Major shifts in German power pricing dynamics
Renewable output is growing fast across North West European power markets. Wind & solar output in Germany accounts for more than 30% of demand. Include other renewables (e.g. hydro & biomass) and this share rises to more than 40%.
Rising renewables penetration is resulting in an increasing number of periods where thermal plants are completely displaced in the merit order. During these periods, power prices can temporarily plunge to low or even negative levels as other forms of lower variable cost capacity set prices (e.g. nuclear, biomass or wind).
Despite rising price volatility associated with intermittency, CCGT and coal plants remain the dominant driver of power prices across NW Europe. Even with a 40% renewable market share in Germany, thermal plants are setting the power price most of the time (sitting on the margin above wind & solar output in the stack). This is particularly evident in the very strong forward curve relationship of power prices versus gas, coal & carbon prices.
It is this forward curve relationship that we look at today. Some major shifts in the relative costs of gas & coal plants in 2019 are having an important impact on the evolution of power prices and generation margins. These are in turn causing a shift in competitive balance and generation asset returns.
4 charts tell the story
Spark and dark spreads are a benchmark for the generation margins for CCGTs and coal plants respectively (power price minus variable cost). These spreads provide an important insight into power market pricing dynamics.
The top two panels in Chart 1 show Baseload & Peak German forward Clean Spark Spreads (CCGT margins) in Germany across the last 18 months. The bottom two panels show Base & Peak Clean Dark Spreads (coal plant generation margins). The 3 lines on each chart show:
- Light blue = Summer 2019
- Grey = Winter 2019/20
- Darker blue = Summer 2020
Chart 1: Base & Peak German CSS (top 2 charts) & CDS (bottom charts)
Source: Timera Energy
CCGTs are the dominant setter of marginal power prices across the winter. This is reflected in a relatively stable CSS level (grey line in the top panel). As gas prices have declined over the last 12 months, CCGT variable costs have fallen and this has fed through into lower power prices. In other words, falling gas prices have been dragging power prices lower.
The bottom panel show how falling gas prices have also been hurting coal plants. Lower power prices are feeding through into lower CDS, with Baseload Win 19-20 CDS falling by 50% since Q4 -18 (from 8 €/MWh to just above 5 €/MWh). Coal plant load factors and margins are following suit.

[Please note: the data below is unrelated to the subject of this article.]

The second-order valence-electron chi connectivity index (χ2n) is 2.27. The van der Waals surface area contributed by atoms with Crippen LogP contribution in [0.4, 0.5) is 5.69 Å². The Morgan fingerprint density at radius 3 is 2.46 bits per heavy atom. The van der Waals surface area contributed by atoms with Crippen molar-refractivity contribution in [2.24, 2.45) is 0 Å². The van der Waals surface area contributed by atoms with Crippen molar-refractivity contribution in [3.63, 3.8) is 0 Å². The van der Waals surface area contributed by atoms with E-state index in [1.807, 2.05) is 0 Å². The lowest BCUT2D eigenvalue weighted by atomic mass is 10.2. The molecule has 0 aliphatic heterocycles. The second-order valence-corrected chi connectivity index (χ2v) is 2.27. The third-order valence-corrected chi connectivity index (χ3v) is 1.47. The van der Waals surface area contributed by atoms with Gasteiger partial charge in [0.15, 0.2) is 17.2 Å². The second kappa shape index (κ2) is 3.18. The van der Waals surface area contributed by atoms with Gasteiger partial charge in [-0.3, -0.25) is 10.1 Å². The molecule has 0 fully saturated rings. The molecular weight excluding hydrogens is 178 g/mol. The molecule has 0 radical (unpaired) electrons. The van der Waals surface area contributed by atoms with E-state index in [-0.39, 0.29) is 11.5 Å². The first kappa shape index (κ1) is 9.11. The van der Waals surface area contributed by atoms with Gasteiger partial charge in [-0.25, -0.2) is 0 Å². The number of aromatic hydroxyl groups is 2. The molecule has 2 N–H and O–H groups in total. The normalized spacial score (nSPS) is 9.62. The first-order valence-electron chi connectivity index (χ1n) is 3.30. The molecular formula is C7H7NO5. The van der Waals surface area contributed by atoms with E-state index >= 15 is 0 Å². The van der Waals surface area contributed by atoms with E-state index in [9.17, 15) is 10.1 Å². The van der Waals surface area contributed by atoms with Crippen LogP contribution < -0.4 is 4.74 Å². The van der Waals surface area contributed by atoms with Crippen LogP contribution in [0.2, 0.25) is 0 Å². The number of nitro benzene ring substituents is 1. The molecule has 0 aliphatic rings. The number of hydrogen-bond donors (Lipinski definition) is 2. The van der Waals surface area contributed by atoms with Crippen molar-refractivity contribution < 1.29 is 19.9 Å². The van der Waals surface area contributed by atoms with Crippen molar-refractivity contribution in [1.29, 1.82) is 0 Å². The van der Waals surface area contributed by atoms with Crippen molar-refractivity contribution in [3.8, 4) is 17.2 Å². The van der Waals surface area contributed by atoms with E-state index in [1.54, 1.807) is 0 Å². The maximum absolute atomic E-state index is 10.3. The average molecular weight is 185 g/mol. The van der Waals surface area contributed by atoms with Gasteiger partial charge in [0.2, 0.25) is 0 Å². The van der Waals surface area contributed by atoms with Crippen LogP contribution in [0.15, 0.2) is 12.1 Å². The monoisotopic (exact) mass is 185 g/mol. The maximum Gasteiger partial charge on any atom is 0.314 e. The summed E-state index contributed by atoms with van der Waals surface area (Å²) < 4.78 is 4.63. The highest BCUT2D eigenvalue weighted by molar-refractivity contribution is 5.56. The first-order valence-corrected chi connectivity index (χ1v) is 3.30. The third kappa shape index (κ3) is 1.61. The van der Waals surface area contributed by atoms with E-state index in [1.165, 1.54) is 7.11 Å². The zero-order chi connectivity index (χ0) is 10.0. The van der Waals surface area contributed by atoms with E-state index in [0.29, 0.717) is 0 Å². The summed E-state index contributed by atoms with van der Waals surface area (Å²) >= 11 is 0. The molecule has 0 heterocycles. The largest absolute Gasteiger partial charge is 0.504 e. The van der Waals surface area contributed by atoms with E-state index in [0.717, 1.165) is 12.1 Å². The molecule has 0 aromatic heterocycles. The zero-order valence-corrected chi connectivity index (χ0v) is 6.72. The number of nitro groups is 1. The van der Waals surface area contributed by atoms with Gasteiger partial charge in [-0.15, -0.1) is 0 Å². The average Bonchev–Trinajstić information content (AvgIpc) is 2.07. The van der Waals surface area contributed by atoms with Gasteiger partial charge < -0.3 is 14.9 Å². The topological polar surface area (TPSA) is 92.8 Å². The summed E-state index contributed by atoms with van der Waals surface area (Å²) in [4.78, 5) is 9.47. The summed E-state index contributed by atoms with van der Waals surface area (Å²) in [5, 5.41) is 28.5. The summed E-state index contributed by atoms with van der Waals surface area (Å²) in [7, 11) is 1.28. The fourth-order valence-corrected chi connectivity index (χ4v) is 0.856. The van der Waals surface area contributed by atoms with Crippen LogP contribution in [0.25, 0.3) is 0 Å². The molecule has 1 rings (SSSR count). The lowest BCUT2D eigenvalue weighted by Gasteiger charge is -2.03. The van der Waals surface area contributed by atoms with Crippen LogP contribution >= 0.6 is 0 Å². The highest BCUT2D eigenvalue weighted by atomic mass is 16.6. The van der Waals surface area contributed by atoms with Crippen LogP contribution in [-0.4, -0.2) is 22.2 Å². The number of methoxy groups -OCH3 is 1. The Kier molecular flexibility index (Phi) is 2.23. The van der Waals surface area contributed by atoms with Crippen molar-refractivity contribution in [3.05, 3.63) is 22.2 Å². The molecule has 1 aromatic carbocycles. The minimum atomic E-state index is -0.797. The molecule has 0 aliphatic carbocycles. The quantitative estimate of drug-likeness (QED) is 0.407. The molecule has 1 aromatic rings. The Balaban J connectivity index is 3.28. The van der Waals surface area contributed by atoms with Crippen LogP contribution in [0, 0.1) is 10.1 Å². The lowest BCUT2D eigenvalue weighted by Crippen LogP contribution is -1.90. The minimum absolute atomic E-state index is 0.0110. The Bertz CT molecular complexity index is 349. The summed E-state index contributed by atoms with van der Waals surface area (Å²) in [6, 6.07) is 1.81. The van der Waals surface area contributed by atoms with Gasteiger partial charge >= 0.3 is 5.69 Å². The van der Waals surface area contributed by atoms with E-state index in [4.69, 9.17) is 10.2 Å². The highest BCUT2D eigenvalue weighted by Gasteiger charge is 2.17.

The ‘market’ CDS shown in Chart 1 do not include coal transport costs, which further reduce achieved dark spreads. These vary by asset, but range from 2 to 8€/MWh.
Lower gas prices across summer periods have seen coal plants relegated to a peaking role. This is reflected by a relatively stable Peak CDS across Sum-19 and Sum-20.
The influence of higher variable cost coal plants supporting summer prices has been good news for CCGTs. The top two panels show a big recovery in CCGT generation margins across summer periods as gas prices have fallen across the last 12 months. Lower gas prices are translating into higher CCGT load factors and higher margins.
At the start of Q4-18, Baseload CSS was deeply negative (- 7 €/MWh for Sum-19, – 12€/MWh for Sum-20). Even Peak CSS was hovering around zero. In other words CCGTs were structurally ‘out of the money’ on a forward price basis.
Since then Baseload CSS has surged into positive territory, with Peak CSS rising to around 8 €/MWh for Sum-20 (yes that’s with a positive sign in front of it!). In other words CCGTs are structurally back ‘in the money’ across both next winter and summer.
What does this mean going forward?
We use Germany to illustrate spread and price formation dynamics as it sits at the core of the interconnected network of North West European power markets. But the same dynamics are impacting neighbouring market (e.g. France, Netherlands & Belgium).
The shift that has taken place in relative fuel prices means that power prices across NW Europe have become more strongly linked to gas prices, and less influenced by coal. This reinforces the importance of the gas market in understanding power price dynamics.
The other dynamic that is occurring, almost under the radar, is a significant recovery in CCGT margins in NW Europe. After almost a decade of margin erosion and asset writedowns, CCGTs are in the money again.
The CCGT value recovery story could have more to run. There are some important structural drivers that are set to support CCGT load factors and margins over the next 3-5 years. We will address the evolution of CCGT value soon in a follow up article.